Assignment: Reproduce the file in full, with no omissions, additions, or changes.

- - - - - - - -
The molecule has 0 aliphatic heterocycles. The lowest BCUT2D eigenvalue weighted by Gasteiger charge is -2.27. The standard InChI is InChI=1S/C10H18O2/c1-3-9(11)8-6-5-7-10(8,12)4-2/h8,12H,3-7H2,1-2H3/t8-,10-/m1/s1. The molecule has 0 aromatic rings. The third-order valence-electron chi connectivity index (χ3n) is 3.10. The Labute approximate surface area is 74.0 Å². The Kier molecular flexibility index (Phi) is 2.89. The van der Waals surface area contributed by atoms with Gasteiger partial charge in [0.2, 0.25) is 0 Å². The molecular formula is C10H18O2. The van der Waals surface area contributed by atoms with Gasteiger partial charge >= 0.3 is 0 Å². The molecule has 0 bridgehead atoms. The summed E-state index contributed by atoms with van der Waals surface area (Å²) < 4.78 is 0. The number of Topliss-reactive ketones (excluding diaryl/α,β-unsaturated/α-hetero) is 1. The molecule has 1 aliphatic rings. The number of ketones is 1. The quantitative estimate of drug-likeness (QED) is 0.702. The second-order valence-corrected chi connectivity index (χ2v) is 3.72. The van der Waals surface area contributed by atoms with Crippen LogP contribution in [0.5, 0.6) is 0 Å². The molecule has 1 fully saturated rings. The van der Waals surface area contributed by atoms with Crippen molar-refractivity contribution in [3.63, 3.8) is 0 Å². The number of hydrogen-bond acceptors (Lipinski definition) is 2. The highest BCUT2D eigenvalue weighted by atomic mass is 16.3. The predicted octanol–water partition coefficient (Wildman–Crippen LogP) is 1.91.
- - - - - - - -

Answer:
The molecule has 0 aliphatic heterocycles. The lowest BCUT2D eigenvalue weighted by Gasteiger charge is -2.27. The standard InChI is InChI=1S/C10H18O2/c1-3-9(11)8-6-5-7-10(8,12)4-2/h8,12H,3-7H2,1-2H3/t8-,10-/m1/s1. The molecule has 0 aromatic rings. The third-order valence-electron chi connectivity index (χ3n) is 3.10. The Labute approximate surface area is 74.0 Å². The Kier molecular flexibility index (Phi) is 2.89. The van der Waals surface area contributed by atoms with Gasteiger partial charge in [0.2, 0.25) is 0 Å². The molecular formula is C10H18O2. The van der Waals surface area contributed by atoms with Gasteiger partial charge >= 0.3 is 0 Å². The molecule has 0 bridgehead atoms. The summed E-state index contributed by atoms with van der Waals surface area (Å²) < 4.78 is 0. The number of Topliss-reactive ketones (excluding diaryl/α,β-unsaturated/α-hetero) is 1. The molecule has 1 aliphatic rings. The number of ketones is 1. The quantitative estimate of drug-likeness (QED) is 0.702. The second-order valence-corrected chi connectivity index (χ2v) is 3.72. The van der Waals surface area contributed by atoms with Crippen LogP contribution in [0.5, 0.6) is 0 Å². The molecule has 1 fully saturated rings. The van der Waals surface area contributed by atoms with Crippen molar-refractivity contribution in [3.63, 3.8) is 0 Å². The number of hydrogen-bond acceptors (Lipinski definition) is 2. The highest BCUT2D eigenvalue weighted by atomic mass is 16.3. The predicted octanol–water partition coefficient (Wildman–Crippen LogP) is 1.91.